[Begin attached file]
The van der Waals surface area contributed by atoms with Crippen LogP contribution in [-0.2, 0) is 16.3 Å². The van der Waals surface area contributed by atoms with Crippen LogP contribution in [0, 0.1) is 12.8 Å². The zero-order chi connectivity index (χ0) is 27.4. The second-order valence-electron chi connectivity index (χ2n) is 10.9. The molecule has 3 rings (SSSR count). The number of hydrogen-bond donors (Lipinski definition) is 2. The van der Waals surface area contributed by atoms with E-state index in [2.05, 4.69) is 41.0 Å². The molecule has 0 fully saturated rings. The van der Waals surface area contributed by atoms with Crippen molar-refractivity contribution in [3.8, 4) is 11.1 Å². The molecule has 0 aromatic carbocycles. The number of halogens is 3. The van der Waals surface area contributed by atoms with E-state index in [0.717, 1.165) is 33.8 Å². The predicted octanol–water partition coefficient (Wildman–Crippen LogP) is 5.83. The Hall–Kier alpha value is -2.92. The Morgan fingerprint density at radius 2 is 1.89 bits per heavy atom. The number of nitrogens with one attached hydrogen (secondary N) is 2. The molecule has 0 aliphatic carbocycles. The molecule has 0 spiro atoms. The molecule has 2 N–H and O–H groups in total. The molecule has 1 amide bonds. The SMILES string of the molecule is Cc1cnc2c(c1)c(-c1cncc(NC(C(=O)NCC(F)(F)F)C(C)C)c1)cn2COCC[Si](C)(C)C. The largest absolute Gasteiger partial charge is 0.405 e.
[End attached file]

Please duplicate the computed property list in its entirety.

The van der Waals surface area contributed by atoms with Crippen LogP contribution in [-0.2, 0) is 16.3 Å². The van der Waals surface area contributed by atoms with Crippen LogP contribution in [0, 0.1) is 12.8 Å². The zero-order chi connectivity index (χ0) is 27.4. The second-order valence-electron chi connectivity index (χ2n) is 10.9. The molecule has 3 rings (SSSR count). The number of hydrogen-bond donors (Lipinski definition) is 2. The van der Waals surface area contributed by atoms with E-state index in [2.05, 4.69) is 41.0 Å². The molecule has 0 fully saturated rings. The van der Waals surface area contributed by atoms with Crippen molar-refractivity contribution in [3.8, 4) is 11.1 Å². The molecule has 0 aromatic carbocycles. The number of halogens is 3. The van der Waals surface area contributed by atoms with E-state index in [0.717, 1.165) is 33.8 Å². The predicted octanol–water partition coefficient (Wildman–Crippen LogP) is 5.83. The Hall–Kier alpha value is -2.92. The Morgan fingerprint density at radius 2 is 1.89 bits per heavy atom. The number of nitrogens with one attached hydrogen (secondary N) is 2. The molecule has 0 aliphatic carbocycles. The molecule has 0 spiro atoms. The molecule has 2 N–H and O–H groups in total. The molecule has 1 amide bonds. The SMILES string of the molecule is Cc1cnc2c(c1)c(-c1cncc(NC(C(=O)NCC(F)(F)F)C(C)C)c1)cn2COCC[Si](C)(C)C. The largest absolute Gasteiger partial charge is 0.405 e.